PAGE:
Roman Military Belt with FELIX VTERE Plates
Period: 175-250CE
Materials: Goatskin leather, linen thread, bronze plates

INTRODUCTION – One of the marks of a Roman soldier was his leather belt, balteus or cingulum, an item often richly decorated with metal plates which made him immediately identifiable as a military man. Civilians did not wear such things and it was a common minor punishment for Roman soldiers to be made to stand in the camp with their tunics unbelted.

FELIX VTERE, “use with good luck”, was a popular admonition found on personal and household items in the Roman period. There was a fashion during the later 2nd and first half of the 3rd centuries CE, in the Roman army, for military belts decorated with non-ferrous metal plates (copper alloy or silver) which spelled out this phrase. At least one plate, the letter V, from the beginning of the word “VTERE,” has been found in excavations at Dura Europos, Syria (James 2004, 78)*.

Aquae Iasae belt plates from the
Archaeological Museum in Zagreb.
HISTORICAL BACKGROUND - Several nearly complete FELIX VTERE belt sets have been found. The first was discovered in Lyon, France, in association with a male skeleton, baldric fittings and sword and has been tentatively dated to a battle in that place in 197CE (Bullinger 1972, 276). Two other notable sets have been found in the Balkans, the first in Ljuben, Bulgaria, in a grave which also contained medical instruments (Redzic 2008, 155-162)**, and the second, the one upon which this belt is based (see photograph below), in Aquae Iasae (Varaždinske Toplice, Croatia)(Galić 2006, 165-186). The archaeological evidence indicates that FELIX VTERE belt fittings were most popular with soldiers from the middle portion of the Empire (modern southeastern Europe), as the finds of surviving letters are concentrated in that region and become more scarce as one moves out from that epicenter (especially to the north and west; there have been few if any finds of these fittings as yet in Britain).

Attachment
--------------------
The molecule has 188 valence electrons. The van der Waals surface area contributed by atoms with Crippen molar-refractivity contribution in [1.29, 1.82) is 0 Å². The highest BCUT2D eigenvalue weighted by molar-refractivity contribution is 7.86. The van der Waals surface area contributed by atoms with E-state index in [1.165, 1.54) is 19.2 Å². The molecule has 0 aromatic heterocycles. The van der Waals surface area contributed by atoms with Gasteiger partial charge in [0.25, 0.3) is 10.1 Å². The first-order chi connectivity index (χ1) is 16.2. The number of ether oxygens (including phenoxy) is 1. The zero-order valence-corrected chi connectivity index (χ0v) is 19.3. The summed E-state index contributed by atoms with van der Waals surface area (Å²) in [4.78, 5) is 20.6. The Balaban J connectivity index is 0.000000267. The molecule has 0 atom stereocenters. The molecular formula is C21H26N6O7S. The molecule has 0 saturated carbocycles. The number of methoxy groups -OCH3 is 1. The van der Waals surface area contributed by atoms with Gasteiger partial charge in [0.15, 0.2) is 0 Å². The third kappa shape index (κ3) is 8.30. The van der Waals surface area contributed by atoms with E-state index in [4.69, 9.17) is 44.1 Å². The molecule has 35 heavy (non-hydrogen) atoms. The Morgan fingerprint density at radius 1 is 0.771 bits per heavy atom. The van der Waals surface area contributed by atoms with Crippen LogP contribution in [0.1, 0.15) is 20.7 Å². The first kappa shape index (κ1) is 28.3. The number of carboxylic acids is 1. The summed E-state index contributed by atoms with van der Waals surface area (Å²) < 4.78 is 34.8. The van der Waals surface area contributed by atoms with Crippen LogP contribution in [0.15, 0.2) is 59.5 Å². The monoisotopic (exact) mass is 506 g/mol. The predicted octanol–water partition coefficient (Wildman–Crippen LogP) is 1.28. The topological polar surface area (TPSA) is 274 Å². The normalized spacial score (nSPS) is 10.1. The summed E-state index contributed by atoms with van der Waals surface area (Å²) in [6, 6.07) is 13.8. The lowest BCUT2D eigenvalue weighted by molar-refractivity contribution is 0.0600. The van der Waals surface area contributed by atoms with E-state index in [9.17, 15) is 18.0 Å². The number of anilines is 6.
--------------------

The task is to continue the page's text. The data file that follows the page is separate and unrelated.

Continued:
Design on the back of the reproduction FELIX VTERE
belt taken from the Vimose baldric.
Leather, an organic material, is not commonly found in archaeological contexts, the exceptions being waterlogged or desert sites. The conditions at Dura Europos are very dry and preservation of leather items has generally been good - portions of footwear, armor and other items having been excavated. Unfortunately no identifiable military belts have been found there so we must look farther afield. There have been nearly complete belts found in northern Europe, in areas located just inside and outside the Roman Empire. In the excavations at the Roman military settlement in Augst, Switerland (Augusta Raurica) leather fragments have been found attached to metal belt fittings (Schmid 1968, 21ff). Amongst the sacrificial Roman military items found deposited in a bog at Vimose, Denmark, there was a leather sword baldric of a style from about 200-250CE with a leaping dolphin design which originally had been worked in thread (Ulbert 1974 and Bishop 1993, 39). A spectacular belt was found in a princely male grave in Gommern, Germany dated to the later 2nd century CE. The belt was very wide, and made of multiple layers. The outer layer was light colored thin leather about 1mm. thick. It was cut in an intricate design and laid over a middle layer of gilded leather. In addition to this very elaborate belt, the fittings for two simpler belts were also found in the burial (Breuer 1993, 96-99). From about 200 years later we have the belt in the relics of St. Caesarius of Arles***. This belt is dark colored with light colored edge and decorative stitching. Analyses of some of these belts have shown that they were sometimes made of several types of leather, calf and goatskin being the most common. Roman leatherwork employed a variety of stitches and techniques and displayed sophistication in construction which was not seen again until the Renaissance and early modern periods (van Driel-Murray 2004, 347). We know from examples from Egypt that leathers were often beautifully colored as well.